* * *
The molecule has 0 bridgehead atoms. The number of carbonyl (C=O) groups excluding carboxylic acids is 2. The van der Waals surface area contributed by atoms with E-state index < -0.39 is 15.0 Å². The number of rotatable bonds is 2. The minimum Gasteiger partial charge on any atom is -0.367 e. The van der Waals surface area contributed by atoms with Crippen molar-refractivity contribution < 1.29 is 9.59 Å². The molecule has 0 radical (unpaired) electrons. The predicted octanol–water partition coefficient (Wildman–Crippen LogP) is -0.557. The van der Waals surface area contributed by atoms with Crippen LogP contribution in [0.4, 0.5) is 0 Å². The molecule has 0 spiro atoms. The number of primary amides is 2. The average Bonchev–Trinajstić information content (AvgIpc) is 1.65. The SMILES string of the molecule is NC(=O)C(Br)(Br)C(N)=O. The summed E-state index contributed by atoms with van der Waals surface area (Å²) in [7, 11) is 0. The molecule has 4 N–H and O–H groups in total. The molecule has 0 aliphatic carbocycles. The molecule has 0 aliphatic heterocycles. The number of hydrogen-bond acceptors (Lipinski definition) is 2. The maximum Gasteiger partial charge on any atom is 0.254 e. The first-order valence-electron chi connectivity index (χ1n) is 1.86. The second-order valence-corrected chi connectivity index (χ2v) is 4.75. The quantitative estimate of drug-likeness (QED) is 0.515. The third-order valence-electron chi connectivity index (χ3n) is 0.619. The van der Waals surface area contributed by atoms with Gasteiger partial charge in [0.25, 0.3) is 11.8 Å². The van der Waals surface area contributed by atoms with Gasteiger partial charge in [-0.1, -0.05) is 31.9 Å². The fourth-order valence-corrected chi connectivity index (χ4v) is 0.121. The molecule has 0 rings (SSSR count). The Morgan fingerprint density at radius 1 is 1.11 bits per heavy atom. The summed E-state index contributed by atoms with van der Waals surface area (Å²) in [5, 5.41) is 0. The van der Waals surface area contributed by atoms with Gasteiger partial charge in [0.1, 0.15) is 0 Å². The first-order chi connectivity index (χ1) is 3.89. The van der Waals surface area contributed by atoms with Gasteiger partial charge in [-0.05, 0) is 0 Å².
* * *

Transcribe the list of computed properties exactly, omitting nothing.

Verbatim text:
The molecule has 0 bridgehead atoms. The number of carbonyl (C=O) groups excluding carboxylic acids is 2. The van der Waals surface area contributed by atoms with E-state index < -0.39 is 15.0 Å². The number of rotatable bonds is 2. The minimum Gasteiger partial charge on any atom is -0.367 e. The van der Waals surface area contributed by atoms with Crippen molar-refractivity contribution < 1.29 is 9.59 Å². The molecule has 0 radical (unpaired) electrons. The predicted octanol–water partition coefficient (Wildman–Crippen LogP) is -0.557. The van der Waals surface area contributed by atoms with Crippen LogP contribution in [0.4, 0.5) is 0 Å². The molecule has 0 spiro atoms. The number of primary amides is 2. The average Bonchev–Trinajstić information content (AvgIpc) is 1.65. The SMILES string of the molecule is NC(=O)C(Br)(Br)C(N)=O. The summed E-state index contributed by atoms with van der Waals surface area (Å²) in [7, 11) is 0. The molecule has 4 N–H and O–H groups in total. The molecule has 0 aliphatic carbocycles. The molecule has 0 aliphatic heterocycles. The number of hydrogen-bond acceptors (Lipinski definition) is 2. The maximum Gasteiger partial charge on any atom is 0.254 e. The first-order valence-electron chi connectivity index (χ1n) is 1.86. The second-order valence-corrected chi connectivity index (χ2v) is 4.75. The quantitative estimate of drug-likeness (QED) is 0.515. The third-order valence-electron chi connectivity index (χ3n) is 0.619. The van der Waals surface area contributed by atoms with Gasteiger partial charge in [0.25, 0.3) is 11.8 Å². The van der Waals surface area contributed by atoms with Gasteiger partial charge in [-0.1, -0.05) is 31.9 Å². The fourth-order valence-corrected chi connectivity index (χ4v) is 0.121. The molecule has 0 rings (SSSR count). The Morgan fingerprint density at radius 1 is 1.11 bits per heavy atom. The summed E-state index contributed by atoms with van der Waals surface area (Å²) in [5, 5.41) is 0. The van der Waals surface area contributed by atoms with Gasteiger partial charge in [0.1, 0.15) is 0 Å². The first-order chi connectivity index (χ1) is 3.89. The van der Waals surface area contributed by atoms with Gasteiger partial charge in [-0.05, 0) is 0 Å².